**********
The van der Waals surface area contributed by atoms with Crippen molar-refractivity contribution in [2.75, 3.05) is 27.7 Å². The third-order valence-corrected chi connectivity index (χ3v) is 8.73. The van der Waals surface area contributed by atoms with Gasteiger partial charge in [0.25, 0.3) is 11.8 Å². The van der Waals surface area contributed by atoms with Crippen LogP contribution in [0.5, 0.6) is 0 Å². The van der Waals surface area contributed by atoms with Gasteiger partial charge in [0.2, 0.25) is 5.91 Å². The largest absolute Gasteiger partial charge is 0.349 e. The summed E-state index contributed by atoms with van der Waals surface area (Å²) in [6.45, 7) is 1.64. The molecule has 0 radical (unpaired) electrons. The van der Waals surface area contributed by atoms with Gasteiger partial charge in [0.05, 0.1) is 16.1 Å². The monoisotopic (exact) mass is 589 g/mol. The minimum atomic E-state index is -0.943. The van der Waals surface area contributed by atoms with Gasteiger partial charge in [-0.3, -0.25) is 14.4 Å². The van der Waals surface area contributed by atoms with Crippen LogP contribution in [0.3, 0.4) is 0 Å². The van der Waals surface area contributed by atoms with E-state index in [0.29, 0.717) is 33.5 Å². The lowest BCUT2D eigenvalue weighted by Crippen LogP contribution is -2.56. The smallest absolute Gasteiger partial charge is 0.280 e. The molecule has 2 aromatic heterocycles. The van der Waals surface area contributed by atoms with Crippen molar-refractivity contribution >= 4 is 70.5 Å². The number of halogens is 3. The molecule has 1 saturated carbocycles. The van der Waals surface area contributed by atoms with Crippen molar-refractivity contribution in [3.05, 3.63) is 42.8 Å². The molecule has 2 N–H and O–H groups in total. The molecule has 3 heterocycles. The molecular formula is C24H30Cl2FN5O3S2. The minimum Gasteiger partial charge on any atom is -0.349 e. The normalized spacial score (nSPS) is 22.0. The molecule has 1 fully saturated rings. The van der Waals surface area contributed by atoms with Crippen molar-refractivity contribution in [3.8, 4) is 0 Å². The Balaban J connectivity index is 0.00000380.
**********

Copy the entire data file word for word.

The van der Waals surface area contributed by atoms with Crippen molar-refractivity contribution in [2.75, 3.05) is 27.7 Å². The third-order valence-corrected chi connectivity index (χ3v) is 8.73. The van der Waals surface area contributed by atoms with Gasteiger partial charge in [0.25, 0.3) is 11.8 Å². The van der Waals surface area contributed by atoms with Crippen LogP contribution in [0.5, 0.6) is 0 Å². The van der Waals surface area contributed by atoms with Gasteiger partial charge in [0.2, 0.25) is 5.91 Å². The largest absolute Gasteiger partial charge is 0.349 e. The summed E-state index contributed by atoms with van der Waals surface area (Å²) in [6.45, 7) is 1.64. The molecule has 0 radical (unpaired) electrons. The van der Waals surface area contributed by atoms with Gasteiger partial charge in [0.05, 0.1) is 16.1 Å². The monoisotopic (exact) mass is 589 g/mol. The minimum atomic E-state index is -0.943. The van der Waals surface area contributed by atoms with Gasteiger partial charge in [-0.3, -0.25) is 14.4 Å². The van der Waals surface area contributed by atoms with Crippen LogP contribution in [0.3, 0.4) is 0 Å². The van der Waals surface area contributed by atoms with E-state index in [0.29, 0.717) is 33.5 Å². The lowest BCUT2D eigenvalue weighted by Crippen LogP contribution is -2.56. The smallest absolute Gasteiger partial charge is 0.280 e. The molecule has 2 aromatic heterocycles. The van der Waals surface area contributed by atoms with Crippen molar-refractivity contribution >= 4 is 70.5 Å². The number of halogens is 3. The molecule has 1 saturated carbocycles. The van der Waals surface area contributed by atoms with Crippen molar-refractivity contribution in [3.05, 3.63) is 42.8 Å². The molecule has 2 N–H and O–H groups in total. The molecule has 3 heterocycles. The molecular formula is C24H30Cl2FN5O3S2. The minimum Gasteiger partial charge on any atom is -0.349 e. The normalized spacial score (nSPS) is 22.0. The molecule has 1 fully saturated rings. The van der Waals surface area contributed by atoms with Crippen molar-refractivity contribution in [3.8, 4) is 0 Å². The Balaban J connectivity index is 0.00000380.